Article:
Budget deal faces one last hurdle

Lawmakers still have to formally vote on handshake agreement reached at midnight Friday to fund agencies for the rest of fiscal 2011.

As it moves to the next budget battle, Congress still faces the pesky task of legislating an end to the last one.

All the sighs of relief that followed last week's deal to keep the government open will do little to alter the reality that once again lawmakers have to act before a deadline -- on Thursday -- to avert a government shutdown this week.

The hand-shake deal cut Friday night to fund the government through October is expected to clear both chambers, before the "bridge" continuing resolution, passed late Friday to provide time for the passage of the six-month bill, expires. But there are no guarantees.

There are enough House conservatives poised to oppose the deal to cause House Speaker John Boehner, R-Ohio, at least some discomfort. A vote is scheduled for Wednesday. In the Senate, backing from the leadership of both parties leaves little question the measure will have enough votes, but time could become an issue if any member chooses to object and delay action.

Congress is scheduled to begin a two-week spring recess after members complete their work this week; lawmakers expect to head home Thursday night.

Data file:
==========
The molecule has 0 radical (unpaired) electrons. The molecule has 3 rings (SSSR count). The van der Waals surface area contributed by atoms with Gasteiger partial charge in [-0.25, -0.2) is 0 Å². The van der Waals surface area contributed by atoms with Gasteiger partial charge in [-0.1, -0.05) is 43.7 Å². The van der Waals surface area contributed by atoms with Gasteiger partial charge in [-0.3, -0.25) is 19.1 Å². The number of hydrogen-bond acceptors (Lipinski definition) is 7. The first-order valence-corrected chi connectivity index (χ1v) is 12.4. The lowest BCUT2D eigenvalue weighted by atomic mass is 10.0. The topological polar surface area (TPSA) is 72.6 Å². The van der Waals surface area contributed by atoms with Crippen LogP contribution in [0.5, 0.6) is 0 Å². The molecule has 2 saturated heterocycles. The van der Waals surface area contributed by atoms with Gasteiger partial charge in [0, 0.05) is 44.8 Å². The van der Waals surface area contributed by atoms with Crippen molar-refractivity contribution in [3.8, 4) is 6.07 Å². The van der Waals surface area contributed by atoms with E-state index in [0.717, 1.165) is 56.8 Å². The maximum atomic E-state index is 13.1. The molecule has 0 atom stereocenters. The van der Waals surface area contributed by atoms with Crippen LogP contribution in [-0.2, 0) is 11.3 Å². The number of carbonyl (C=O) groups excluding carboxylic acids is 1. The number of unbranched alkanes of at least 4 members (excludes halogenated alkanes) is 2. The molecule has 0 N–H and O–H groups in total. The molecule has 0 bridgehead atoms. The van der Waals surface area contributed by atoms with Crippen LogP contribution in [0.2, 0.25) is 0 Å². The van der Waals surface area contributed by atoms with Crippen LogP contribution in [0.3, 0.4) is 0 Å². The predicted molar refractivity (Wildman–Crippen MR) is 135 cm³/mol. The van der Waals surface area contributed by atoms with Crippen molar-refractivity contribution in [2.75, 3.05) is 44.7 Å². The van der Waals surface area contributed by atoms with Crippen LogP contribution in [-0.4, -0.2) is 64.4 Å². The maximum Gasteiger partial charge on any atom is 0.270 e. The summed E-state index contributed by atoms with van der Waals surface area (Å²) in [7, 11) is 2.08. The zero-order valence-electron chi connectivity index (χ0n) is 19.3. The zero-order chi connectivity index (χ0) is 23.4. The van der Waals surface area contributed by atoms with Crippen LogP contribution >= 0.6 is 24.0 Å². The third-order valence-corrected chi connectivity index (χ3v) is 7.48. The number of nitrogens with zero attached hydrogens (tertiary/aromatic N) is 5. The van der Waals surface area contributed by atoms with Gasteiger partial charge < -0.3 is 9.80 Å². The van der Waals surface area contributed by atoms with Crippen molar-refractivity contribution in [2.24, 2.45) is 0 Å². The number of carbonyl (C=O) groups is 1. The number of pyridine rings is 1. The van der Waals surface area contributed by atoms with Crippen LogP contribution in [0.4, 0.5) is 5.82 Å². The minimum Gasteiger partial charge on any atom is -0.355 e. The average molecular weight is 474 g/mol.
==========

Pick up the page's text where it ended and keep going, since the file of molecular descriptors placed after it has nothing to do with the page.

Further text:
Details of the compromise measure will be published on Monday, Senate Democratic Policy and Communications Chairman Chuck Schumer, D-N.Y., said Sunday.

But those specifics had not been finalized Sunday afternoon, leaving most lawmakers and the public with only a general picture of the deal's content.

"They're still sifting through the areas where they are going to make cuts," House Budget ranking member Chris Van Hollen, D-Md., said on ABC's This Week. "You can't find anybody today, actually, who knows exactly what cuts we're proposing until probably the end of the day today."

Lawmakers have said the bill will cut $38.5 billion in spending from current levels-though Senate Democrats have suggested the figure is below $38 billion. That includes $3 billion in reductions to the Defense Department. There are $17.8 billion in reductions in mandatory spending, according to Senate Democratic leadership aides. Altogether, it amounts to $78 billion in cuts from President Obama's fiscal 2011 budget proposal.